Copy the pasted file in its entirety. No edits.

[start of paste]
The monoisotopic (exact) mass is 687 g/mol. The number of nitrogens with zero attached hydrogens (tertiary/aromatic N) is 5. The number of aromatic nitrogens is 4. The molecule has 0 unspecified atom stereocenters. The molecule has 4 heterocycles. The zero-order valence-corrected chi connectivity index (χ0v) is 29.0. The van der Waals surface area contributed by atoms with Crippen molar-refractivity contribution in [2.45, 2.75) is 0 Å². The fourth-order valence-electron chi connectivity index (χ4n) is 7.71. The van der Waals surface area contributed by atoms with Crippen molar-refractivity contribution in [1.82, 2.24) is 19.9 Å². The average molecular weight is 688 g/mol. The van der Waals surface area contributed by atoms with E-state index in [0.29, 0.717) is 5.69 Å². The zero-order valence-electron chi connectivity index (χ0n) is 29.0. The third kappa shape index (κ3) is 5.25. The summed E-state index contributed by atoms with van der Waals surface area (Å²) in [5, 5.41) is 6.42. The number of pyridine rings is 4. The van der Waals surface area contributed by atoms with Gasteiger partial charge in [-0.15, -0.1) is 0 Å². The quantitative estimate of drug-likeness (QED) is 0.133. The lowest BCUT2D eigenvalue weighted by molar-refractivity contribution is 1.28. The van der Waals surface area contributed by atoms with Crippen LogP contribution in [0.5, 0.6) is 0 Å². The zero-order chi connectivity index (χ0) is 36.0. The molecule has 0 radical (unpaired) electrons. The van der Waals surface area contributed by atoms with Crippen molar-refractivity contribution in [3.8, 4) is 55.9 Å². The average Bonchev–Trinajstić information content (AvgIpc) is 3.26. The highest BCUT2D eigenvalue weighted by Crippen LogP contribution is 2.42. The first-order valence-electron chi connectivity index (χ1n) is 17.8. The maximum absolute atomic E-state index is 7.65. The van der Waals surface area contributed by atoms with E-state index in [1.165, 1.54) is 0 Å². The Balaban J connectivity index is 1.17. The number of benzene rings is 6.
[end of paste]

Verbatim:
The monoisotopic (exact) mass is 687 g/mol. The number of nitrogens with zero attached hydrogens (tertiary/aromatic N) is 5. The number of aromatic nitrogens is 4. The molecule has 0 unspecified atom stereocenters. The molecule has 4 heterocycles. The zero-order valence-corrected chi connectivity index (χ0v) is 29.0. The van der Waals surface area contributed by atoms with Crippen molar-refractivity contribution in [2.45, 2.75) is 0 Å². The fourth-order valence-electron chi connectivity index (χ4n) is 7.71. The van der Waals surface area contributed by atoms with Crippen molar-refractivity contribution in [1.82, 2.24) is 19.9 Å². The average molecular weight is 688 g/mol. The van der Waals surface area contributed by atoms with E-state index in [0.29, 0.717) is 5.69 Å². The zero-order valence-electron chi connectivity index (χ0n) is 29.0. The third kappa shape index (κ3) is 5.25. The summed E-state index contributed by atoms with van der Waals surface area (Å²) in [5, 5.41) is 6.42. The number of pyridine rings is 4. The van der Waals surface area contributed by atoms with Gasteiger partial charge in [-0.15, -0.1) is 0 Å². The quantitative estimate of drug-likeness (QED) is 0.133. The lowest BCUT2D eigenvalue weighted by molar-refractivity contribution is 1.28. The van der Waals surface area contributed by atoms with Crippen LogP contribution in [0.5, 0.6) is 0 Å². The zero-order chi connectivity index (χ0) is 36.0. The molecule has 0 radical (unpaired) electrons. The van der Waals surface area contributed by atoms with Crippen molar-refractivity contribution in [3.8, 4) is 55.9 Å². The average Bonchev–Trinajstić information content (AvgIpc) is 3.26. The highest BCUT2D eigenvalue weighted by Crippen LogP contribution is 2.42. The first-order valence-electron chi connectivity index (χ1n) is 17.8. The maximum absolute atomic E-state index is 7.65. The van der Waals surface area contributed by atoms with E-state index in [1.165, 1.54) is 0 Å². The Balaban J connectivity index is 1.17. The number of benzene rings is 6.